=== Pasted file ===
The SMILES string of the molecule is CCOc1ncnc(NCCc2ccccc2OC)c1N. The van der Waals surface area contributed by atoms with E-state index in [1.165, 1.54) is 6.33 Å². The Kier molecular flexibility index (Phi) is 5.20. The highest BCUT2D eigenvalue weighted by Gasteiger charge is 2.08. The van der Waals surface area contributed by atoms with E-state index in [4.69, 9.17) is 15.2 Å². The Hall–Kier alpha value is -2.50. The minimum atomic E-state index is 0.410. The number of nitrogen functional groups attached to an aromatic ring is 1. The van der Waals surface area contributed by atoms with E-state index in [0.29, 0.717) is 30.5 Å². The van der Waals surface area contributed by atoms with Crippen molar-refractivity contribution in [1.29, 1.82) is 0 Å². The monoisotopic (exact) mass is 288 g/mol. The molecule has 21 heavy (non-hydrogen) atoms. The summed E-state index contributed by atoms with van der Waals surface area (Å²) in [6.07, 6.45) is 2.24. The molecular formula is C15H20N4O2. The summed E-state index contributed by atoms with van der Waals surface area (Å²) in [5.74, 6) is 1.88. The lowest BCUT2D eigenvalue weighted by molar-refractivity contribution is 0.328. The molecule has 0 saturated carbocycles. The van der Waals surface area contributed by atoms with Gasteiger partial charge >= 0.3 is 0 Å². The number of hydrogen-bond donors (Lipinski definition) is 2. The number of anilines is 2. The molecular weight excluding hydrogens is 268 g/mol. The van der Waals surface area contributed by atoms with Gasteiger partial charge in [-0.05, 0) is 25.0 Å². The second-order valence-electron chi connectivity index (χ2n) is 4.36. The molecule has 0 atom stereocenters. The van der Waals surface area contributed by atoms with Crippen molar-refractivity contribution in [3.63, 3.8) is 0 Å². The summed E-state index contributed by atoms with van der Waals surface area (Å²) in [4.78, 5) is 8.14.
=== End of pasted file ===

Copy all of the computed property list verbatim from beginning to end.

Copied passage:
The SMILES string of the molecule is CCOc1ncnc(NCCc2ccccc2OC)c1N. The van der Waals surface area contributed by atoms with E-state index in [1.165, 1.54) is 6.33 Å². The Kier molecular flexibility index (Phi) is 5.20. The highest BCUT2D eigenvalue weighted by Gasteiger charge is 2.08. The van der Waals surface area contributed by atoms with E-state index in [4.69, 9.17) is 15.2 Å². The Hall–Kier alpha value is -2.50. The minimum atomic E-state index is 0.410. The number of nitrogen functional groups attached to an aromatic ring is 1. The van der Waals surface area contributed by atoms with E-state index in [0.29, 0.717) is 30.5 Å². The van der Waals surface area contributed by atoms with Crippen molar-refractivity contribution in [1.29, 1.82) is 0 Å². The monoisotopic (exact) mass is 288 g/mol. The molecule has 21 heavy (non-hydrogen) atoms. The summed E-state index contributed by atoms with van der Waals surface area (Å²) in [6.07, 6.45) is 2.24. The molecular formula is C15H20N4O2. The summed E-state index contributed by atoms with van der Waals surface area (Å²) in [5.74, 6) is 1.88. The lowest BCUT2D eigenvalue weighted by molar-refractivity contribution is 0.328. The molecule has 0 saturated carbocycles. The van der Waals surface area contributed by atoms with Gasteiger partial charge >= 0.3 is 0 Å². The number of hydrogen-bond donors (Lipinski definition) is 2. The number of anilines is 2. The molecular weight excluding hydrogens is 268 g/mol. The van der Waals surface area contributed by atoms with Gasteiger partial charge in [-0.05, 0) is 25.0 Å². The second-order valence-electron chi connectivity index (χ2n) is 4.36. The molecule has 0 atom stereocenters. The van der Waals surface area contributed by atoms with Crippen molar-refractivity contribution in [3.63, 3.8) is 0 Å². The summed E-state index contributed by atoms with van der Waals surface area (Å²) in [4.78, 5) is 8.14.